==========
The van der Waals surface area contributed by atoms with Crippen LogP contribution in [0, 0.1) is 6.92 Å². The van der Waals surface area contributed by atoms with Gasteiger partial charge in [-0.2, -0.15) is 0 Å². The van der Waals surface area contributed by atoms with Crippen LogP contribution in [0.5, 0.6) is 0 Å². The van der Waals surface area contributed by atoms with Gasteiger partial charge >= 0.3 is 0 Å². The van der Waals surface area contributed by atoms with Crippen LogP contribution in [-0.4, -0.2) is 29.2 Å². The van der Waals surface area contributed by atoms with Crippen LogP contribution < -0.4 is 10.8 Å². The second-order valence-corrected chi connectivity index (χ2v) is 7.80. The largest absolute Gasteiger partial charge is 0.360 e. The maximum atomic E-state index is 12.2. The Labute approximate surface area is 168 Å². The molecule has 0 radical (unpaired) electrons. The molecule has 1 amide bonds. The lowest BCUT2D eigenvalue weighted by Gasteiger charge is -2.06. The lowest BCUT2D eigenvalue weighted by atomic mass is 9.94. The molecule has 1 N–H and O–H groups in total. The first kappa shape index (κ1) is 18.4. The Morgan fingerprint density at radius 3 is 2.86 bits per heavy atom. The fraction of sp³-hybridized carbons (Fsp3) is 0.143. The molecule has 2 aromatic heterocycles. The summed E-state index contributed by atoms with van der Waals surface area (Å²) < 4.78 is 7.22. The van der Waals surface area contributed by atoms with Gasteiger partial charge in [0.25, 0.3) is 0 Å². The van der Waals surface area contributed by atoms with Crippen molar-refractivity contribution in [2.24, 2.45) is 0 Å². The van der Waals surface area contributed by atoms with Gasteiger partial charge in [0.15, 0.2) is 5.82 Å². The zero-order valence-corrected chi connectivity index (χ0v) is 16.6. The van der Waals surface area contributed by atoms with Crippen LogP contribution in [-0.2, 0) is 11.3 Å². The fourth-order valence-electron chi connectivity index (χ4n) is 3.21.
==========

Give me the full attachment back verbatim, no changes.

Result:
The van der Waals surface area contributed by atoms with Crippen LogP contribution in [0, 0.1) is 6.92 Å². The van der Waals surface area contributed by atoms with Gasteiger partial charge in [-0.2, -0.15) is 0 Å². The van der Waals surface area contributed by atoms with Crippen LogP contribution in [0.5, 0.6) is 0 Å². The van der Waals surface area contributed by atoms with Gasteiger partial charge >= 0.3 is 0 Å². The van der Waals surface area contributed by atoms with Crippen LogP contribution in [-0.4, -0.2) is 29.2 Å². The van der Waals surface area contributed by atoms with Crippen LogP contribution < -0.4 is 10.8 Å². The second-order valence-corrected chi connectivity index (χ2v) is 7.80. The largest absolute Gasteiger partial charge is 0.360 e. The maximum atomic E-state index is 12.2. The Labute approximate surface area is 168 Å². The molecule has 0 radical (unpaired) electrons. The molecule has 1 amide bonds. The lowest BCUT2D eigenvalue weighted by Gasteiger charge is -2.06. The lowest BCUT2D eigenvalue weighted by atomic mass is 9.94. The molecule has 1 N–H and O–H groups in total. The first kappa shape index (κ1) is 18.4. The Morgan fingerprint density at radius 3 is 2.86 bits per heavy atom. The fraction of sp³-hybridized carbons (Fsp3) is 0.143. The molecule has 2 aromatic heterocycles. The summed E-state index contributed by atoms with van der Waals surface area (Å²) < 4.78 is 7.22. The van der Waals surface area contributed by atoms with Gasteiger partial charge in [0.25, 0.3) is 0 Å². The van der Waals surface area contributed by atoms with Crippen molar-refractivity contribution in [2.24, 2.45) is 0 Å². The van der Waals surface area contributed by atoms with Gasteiger partial charge in [0.15, 0.2) is 5.82 Å². The zero-order valence-corrected chi connectivity index (χ0v) is 16.6. The van der Waals surface area contributed by atoms with Crippen LogP contribution in [-0.2, 0) is 11.3 Å². The fourth-order valence-electron chi connectivity index (χ4n) is 3.21.